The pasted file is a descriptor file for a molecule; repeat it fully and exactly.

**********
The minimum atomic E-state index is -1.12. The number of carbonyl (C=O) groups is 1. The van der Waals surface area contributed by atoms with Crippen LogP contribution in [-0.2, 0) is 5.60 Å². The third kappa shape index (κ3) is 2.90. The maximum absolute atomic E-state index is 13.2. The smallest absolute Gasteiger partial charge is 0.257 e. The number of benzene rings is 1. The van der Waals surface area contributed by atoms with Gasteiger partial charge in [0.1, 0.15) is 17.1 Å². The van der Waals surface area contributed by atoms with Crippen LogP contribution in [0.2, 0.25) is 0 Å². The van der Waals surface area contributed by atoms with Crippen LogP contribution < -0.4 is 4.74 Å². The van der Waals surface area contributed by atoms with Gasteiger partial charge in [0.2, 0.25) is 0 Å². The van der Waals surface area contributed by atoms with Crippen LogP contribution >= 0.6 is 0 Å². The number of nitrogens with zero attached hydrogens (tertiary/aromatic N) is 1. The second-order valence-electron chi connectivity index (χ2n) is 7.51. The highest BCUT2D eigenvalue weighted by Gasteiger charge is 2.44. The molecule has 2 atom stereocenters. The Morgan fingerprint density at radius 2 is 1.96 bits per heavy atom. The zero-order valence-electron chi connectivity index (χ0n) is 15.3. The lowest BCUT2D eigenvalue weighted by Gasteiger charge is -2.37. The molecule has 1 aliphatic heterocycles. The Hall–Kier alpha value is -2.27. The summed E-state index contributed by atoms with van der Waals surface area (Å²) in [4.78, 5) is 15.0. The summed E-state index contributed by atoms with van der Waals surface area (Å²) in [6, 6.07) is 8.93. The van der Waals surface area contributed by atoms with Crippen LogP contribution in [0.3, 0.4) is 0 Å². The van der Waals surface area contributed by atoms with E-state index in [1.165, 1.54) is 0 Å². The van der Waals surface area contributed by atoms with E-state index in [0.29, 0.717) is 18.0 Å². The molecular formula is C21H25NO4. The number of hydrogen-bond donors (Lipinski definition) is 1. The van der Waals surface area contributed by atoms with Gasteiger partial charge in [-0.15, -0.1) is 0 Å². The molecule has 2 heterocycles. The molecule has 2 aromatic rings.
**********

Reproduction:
The minimum atomic E-state index is -1.12. The number of carbonyl (C=O) groups is 1. The van der Waals surface area contributed by atoms with Crippen LogP contribution in [-0.2, 0) is 5.60 Å². The third kappa shape index (κ3) is 2.90. The maximum absolute atomic E-state index is 13.2. The smallest absolute Gasteiger partial charge is 0.257 e. The number of benzene rings is 1. The van der Waals surface area contributed by atoms with Gasteiger partial charge in [0.1, 0.15) is 17.1 Å². The van der Waals surface area contributed by atoms with Crippen LogP contribution in [0.2, 0.25) is 0 Å². The van der Waals surface area contributed by atoms with Crippen LogP contribution < -0.4 is 4.74 Å². The van der Waals surface area contributed by atoms with Gasteiger partial charge in [0.2, 0.25) is 0 Å². The van der Waals surface area contributed by atoms with Crippen LogP contribution >= 0.6 is 0 Å². The number of nitrogens with zero attached hydrogens (tertiary/aromatic N) is 1. The second-order valence-electron chi connectivity index (χ2n) is 7.51. The highest BCUT2D eigenvalue weighted by Gasteiger charge is 2.44. The molecule has 2 atom stereocenters. The Morgan fingerprint density at radius 2 is 1.96 bits per heavy atom. The zero-order valence-electron chi connectivity index (χ0n) is 15.3. The lowest BCUT2D eigenvalue weighted by Gasteiger charge is -2.37. The molecule has 1 aliphatic heterocycles. The Hall–Kier alpha value is -2.27. The summed E-state index contributed by atoms with van der Waals surface area (Å²) in [4.78, 5) is 15.0. The summed E-state index contributed by atoms with van der Waals surface area (Å²) in [6, 6.07) is 8.93. The van der Waals surface area contributed by atoms with Crippen LogP contribution in [0.3, 0.4) is 0 Å². The van der Waals surface area contributed by atoms with E-state index in [1.165, 1.54) is 0 Å². The van der Waals surface area contributed by atoms with E-state index in [0.29, 0.717) is 18.0 Å². The molecular formula is C21H25NO4. The number of hydrogen-bond donors (Lipinski definition) is 1. The van der Waals surface area contributed by atoms with Gasteiger partial charge in [-0.15, -0.1) is 0 Å². The molecule has 2 heterocycles. The molecule has 2 aromatic rings.